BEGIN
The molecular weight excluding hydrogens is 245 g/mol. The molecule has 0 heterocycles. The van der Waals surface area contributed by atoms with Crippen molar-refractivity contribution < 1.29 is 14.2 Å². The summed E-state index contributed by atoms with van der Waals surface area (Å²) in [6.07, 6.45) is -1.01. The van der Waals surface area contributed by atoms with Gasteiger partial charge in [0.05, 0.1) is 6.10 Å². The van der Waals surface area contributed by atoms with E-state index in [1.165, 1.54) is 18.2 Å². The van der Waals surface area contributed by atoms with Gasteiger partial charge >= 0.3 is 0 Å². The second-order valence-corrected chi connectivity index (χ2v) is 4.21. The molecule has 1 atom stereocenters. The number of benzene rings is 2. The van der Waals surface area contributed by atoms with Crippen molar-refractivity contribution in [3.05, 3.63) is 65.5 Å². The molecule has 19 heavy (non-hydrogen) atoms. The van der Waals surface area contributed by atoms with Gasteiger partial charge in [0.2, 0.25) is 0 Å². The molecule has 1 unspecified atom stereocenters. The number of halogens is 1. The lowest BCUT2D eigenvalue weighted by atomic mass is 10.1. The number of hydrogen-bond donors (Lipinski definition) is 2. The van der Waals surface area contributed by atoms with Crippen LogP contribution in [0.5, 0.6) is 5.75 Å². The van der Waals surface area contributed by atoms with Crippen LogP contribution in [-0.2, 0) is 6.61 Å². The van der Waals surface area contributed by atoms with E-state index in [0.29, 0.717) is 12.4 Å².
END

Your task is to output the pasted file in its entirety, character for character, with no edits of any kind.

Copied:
The molecular weight excluding hydrogens is 245 g/mol. The molecule has 0 heterocycles. The van der Waals surface area contributed by atoms with Crippen molar-refractivity contribution < 1.29 is 14.2 Å². The summed E-state index contributed by atoms with van der Waals surface area (Å²) in [6.07, 6.45) is -1.01. The van der Waals surface area contributed by atoms with Gasteiger partial charge in [0.05, 0.1) is 6.10 Å². The van der Waals surface area contributed by atoms with E-state index in [1.165, 1.54) is 18.2 Å². The van der Waals surface area contributed by atoms with Gasteiger partial charge >= 0.3 is 0 Å². The second-order valence-corrected chi connectivity index (χ2v) is 4.21. The molecule has 1 atom stereocenters. The number of benzene rings is 2. The van der Waals surface area contributed by atoms with Crippen molar-refractivity contribution in [3.05, 3.63) is 65.5 Å². The molecule has 19 heavy (non-hydrogen) atoms. The van der Waals surface area contributed by atoms with Gasteiger partial charge in [0.2, 0.25) is 0 Å². The molecule has 1 unspecified atom stereocenters. The number of halogens is 1. The lowest BCUT2D eigenvalue weighted by atomic mass is 10.1. The number of hydrogen-bond donors (Lipinski definition) is 2. The van der Waals surface area contributed by atoms with Crippen LogP contribution in [0.5, 0.6) is 5.75 Å². The van der Waals surface area contributed by atoms with Crippen LogP contribution in [-0.2, 0) is 6.61 Å². The van der Waals surface area contributed by atoms with E-state index in [0.29, 0.717) is 12.4 Å².